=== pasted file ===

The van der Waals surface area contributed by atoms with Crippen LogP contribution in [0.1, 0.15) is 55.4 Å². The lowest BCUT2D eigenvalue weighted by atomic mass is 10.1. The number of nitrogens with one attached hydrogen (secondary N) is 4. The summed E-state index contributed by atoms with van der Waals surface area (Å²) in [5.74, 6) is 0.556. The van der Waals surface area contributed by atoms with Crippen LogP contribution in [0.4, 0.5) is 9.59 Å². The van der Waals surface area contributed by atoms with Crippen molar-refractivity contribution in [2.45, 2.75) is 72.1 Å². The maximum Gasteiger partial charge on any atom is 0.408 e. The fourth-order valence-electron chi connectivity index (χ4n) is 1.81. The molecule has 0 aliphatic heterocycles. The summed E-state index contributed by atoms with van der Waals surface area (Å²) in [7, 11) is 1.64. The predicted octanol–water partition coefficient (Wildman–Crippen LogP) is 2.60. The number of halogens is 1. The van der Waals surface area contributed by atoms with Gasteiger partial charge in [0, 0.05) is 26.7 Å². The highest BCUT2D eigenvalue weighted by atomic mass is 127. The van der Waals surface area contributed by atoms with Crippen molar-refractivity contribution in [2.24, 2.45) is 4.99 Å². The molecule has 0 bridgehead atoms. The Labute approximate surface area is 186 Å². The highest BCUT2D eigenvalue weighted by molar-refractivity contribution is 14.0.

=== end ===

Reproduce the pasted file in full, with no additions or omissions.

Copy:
The van der Waals surface area contributed by atoms with Crippen LogP contribution in [0.1, 0.15) is 55.4 Å². The lowest BCUT2D eigenvalue weighted by atomic mass is 10.1. The number of nitrogens with one attached hydrogen (secondary N) is 4. The summed E-state index contributed by atoms with van der Waals surface area (Å²) in [5.74, 6) is 0.556. The van der Waals surface area contributed by atoms with Crippen LogP contribution in [0.4, 0.5) is 9.59 Å². The van der Waals surface area contributed by atoms with Crippen molar-refractivity contribution in [2.45, 2.75) is 72.1 Å². The maximum Gasteiger partial charge on any atom is 0.408 e. The fourth-order valence-electron chi connectivity index (χ4n) is 1.81. The molecule has 0 aliphatic heterocycles. The summed E-state index contributed by atoms with van der Waals surface area (Å²) in [7, 11) is 1.64. The predicted octanol–water partition coefficient (Wildman–Crippen LogP) is 2.60. The number of halogens is 1. The van der Waals surface area contributed by atoms with Gasteiger partial charge in [0, 0.05) is 26.7 Å². The highest BCUT2D eigenvalue weighted by atomic mass is 127. The van der Waals surface area contributed by atoms with Crippen molar-refractivity contribution in [2.24, 2.45) is 4.99 Å². The molecule has 0 bridgehead atoms. The Labute approximate surface area is 186 Å². The highest BCUT2D eigenvalue weighted by molar-refractivity contribution is 14.0.